Strauss simulated the performance of an ultra-low power alternative to digital computing and was able to train a spike based processing network analogous to the electrical signals of the neurons connections in the brain. He showed it could learn to recognize objects and capture still images from moving targets. Silicon Retinas, which are a photon event camera rather than standard framing video cameras, produced neural pulses analogous to those in the human Visual Cortex.

Phillip Ionkov and Anthony Lestone – Nondestructive Analysis of Geological Sites Through Muon Transmission Imaging.

Ionkov and Lestone built a gimbal mounted muon detector, developed a data acquisition system, and applied this to sensing muon absorption and scattering through the Tuff Cliffs around Los Alamos, potentially revealing internal density changes within. They mathematically modeled the expected muon flux for different source sizes and terrain features. They confirmed that certain sources agreed with their model,

Andres Iturregui and Daniel Kim, Developing the Technology for a Combat Drone

Daniel Kim and Andres Interregui examined the potential to launch rockets from drones. They assembled drones and model rockets as well as custom Arduino test harness to measure rocket thrust, they designed and populated their own PC boards, and profiled their field performance analytically, determining the drone could lift the rocket. (The FAA however prohibits actually launching rockets from drones.)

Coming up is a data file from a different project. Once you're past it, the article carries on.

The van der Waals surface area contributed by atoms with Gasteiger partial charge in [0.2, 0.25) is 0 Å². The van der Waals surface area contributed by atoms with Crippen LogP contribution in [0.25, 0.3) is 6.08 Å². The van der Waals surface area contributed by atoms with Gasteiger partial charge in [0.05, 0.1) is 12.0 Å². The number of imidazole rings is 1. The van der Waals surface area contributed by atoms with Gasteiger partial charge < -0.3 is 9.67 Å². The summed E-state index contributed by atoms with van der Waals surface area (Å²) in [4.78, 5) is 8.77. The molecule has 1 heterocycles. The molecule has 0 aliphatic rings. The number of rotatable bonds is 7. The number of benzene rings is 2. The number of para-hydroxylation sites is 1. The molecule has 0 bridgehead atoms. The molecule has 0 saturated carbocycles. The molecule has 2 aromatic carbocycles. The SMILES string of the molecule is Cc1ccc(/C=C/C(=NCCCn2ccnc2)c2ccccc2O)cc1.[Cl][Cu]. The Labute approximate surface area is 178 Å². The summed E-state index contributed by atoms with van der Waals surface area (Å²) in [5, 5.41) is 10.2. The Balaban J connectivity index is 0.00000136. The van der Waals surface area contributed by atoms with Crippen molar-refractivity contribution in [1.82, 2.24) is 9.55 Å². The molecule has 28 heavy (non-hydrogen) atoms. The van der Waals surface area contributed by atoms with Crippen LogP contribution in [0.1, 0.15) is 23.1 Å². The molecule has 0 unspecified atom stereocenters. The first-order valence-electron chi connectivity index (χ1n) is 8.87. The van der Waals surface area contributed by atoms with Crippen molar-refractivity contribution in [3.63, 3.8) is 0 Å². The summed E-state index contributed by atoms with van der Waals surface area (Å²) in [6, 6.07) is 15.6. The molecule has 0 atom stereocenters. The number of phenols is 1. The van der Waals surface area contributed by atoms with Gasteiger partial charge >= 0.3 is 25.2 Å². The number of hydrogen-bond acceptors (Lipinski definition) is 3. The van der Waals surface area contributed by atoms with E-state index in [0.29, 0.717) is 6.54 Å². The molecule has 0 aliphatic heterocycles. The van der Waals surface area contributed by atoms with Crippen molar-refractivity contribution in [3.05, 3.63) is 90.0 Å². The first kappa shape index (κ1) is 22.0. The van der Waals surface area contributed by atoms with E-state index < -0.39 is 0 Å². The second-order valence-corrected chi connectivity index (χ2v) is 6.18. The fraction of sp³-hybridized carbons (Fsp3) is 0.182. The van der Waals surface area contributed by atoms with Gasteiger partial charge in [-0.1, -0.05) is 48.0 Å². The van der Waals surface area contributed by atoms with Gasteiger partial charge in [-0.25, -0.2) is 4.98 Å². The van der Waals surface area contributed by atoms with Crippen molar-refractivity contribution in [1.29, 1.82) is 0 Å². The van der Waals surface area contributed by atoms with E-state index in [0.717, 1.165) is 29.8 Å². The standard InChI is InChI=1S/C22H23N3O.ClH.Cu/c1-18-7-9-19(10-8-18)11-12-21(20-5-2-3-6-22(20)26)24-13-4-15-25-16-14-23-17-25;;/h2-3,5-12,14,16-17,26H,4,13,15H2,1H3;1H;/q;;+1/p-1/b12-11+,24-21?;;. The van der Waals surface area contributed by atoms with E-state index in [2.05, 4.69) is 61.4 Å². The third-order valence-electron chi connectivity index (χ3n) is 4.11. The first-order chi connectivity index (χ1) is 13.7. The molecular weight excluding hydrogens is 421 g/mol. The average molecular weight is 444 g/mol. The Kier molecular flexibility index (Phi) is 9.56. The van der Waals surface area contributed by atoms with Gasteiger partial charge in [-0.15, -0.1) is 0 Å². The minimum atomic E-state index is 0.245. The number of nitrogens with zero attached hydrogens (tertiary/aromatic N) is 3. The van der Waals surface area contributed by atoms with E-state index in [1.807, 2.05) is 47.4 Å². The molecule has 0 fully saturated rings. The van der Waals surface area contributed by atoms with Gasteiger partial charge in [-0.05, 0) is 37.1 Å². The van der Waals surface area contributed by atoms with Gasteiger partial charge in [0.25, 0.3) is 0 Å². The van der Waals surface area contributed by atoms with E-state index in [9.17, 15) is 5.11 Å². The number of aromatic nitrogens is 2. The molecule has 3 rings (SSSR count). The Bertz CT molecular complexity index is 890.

Junior Best in Show Projects from Los Alamos

Hyunoo Kim, Agent-Based COVID-19 Modeling and Impact of Human Personalities (Los Alamos Middle School)

Hyunoo Kim modeled a collection of moving particles with varied motion, attraction and degrees of infectivity and recorded the time series of their infection transmission. Behavior limitations impacted the long term infection rates.

Aislynn Marshall, Pickups, (Mountain Elementary School)

Aislynn Marshall constructed a model guitar and examined the signal response as the number of windings on the magnetic pickup was varied.

Wilson White, Extracting Bismuth From Stomach Relief Tablets (Los Alamos Middle School)

Wilson White studied how processing time affected yields of bismuth by extraction in Hydrochloric acid

Mathea Fung, Tune It Up! (Los Alamos Middle School)

Mathea Fung studied how different genres of music affected performance on tasks requiring mental concentration. She studied teens and adults exposed to classical versus pop music